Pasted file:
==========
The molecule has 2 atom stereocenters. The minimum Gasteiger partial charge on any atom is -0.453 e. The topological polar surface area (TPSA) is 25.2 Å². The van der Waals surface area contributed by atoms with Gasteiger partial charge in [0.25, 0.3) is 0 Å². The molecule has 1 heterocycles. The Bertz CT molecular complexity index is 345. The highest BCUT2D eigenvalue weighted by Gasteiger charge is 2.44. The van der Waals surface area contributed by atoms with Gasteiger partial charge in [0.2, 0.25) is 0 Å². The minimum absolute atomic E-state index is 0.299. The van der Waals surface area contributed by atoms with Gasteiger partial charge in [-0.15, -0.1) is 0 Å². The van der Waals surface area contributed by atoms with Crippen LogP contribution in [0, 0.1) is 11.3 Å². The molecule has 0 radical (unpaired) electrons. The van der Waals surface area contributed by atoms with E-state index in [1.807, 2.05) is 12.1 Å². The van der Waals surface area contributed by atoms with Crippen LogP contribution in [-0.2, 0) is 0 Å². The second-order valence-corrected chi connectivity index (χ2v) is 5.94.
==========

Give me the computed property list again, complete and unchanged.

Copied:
The molecule has 2 atom stereocenters. The minimum Gasteiger partial charge on any atom is -0.453 e. The topological polar surface area (TPSA) is 25.2 Å². The van der Waals surface area contributed by atoms with Gasteiger partial charge in [0.25, 0.3) is 0 Å². The molecule has 1 heterocycles. The Bertz CT molecular complexity index is 345. The highest BCUT2D eigenvalue weighted by Gasteiger charge is 2.44. The van der Waals surface area contributed by atoms with Gasteiger partial charge in [0.2, 0.25) is 0 Å². The minimum absolute atomic E-state index is 0.299. The van der Waals surface area contributed by atoms with Gasteiger partial charge in [-0.15, -0.1) is 0 Å². The van der Waals surface area contributed by atoms with Crippen LogP contribution in [0, 0.1) is 11.3 Å². The molecule has 0 radical (unpaired) electrons. The van der Waals surface area contributed by atoms with E-state index in [1.807, 2.05) is 12.1 Å². The van der Waals surface area contributed by atoms with Crippen LogP contribution in [-0.2, 0) is 0 Å². The second-order valence-corrected chi connectivity index (χ2v) is 5.94.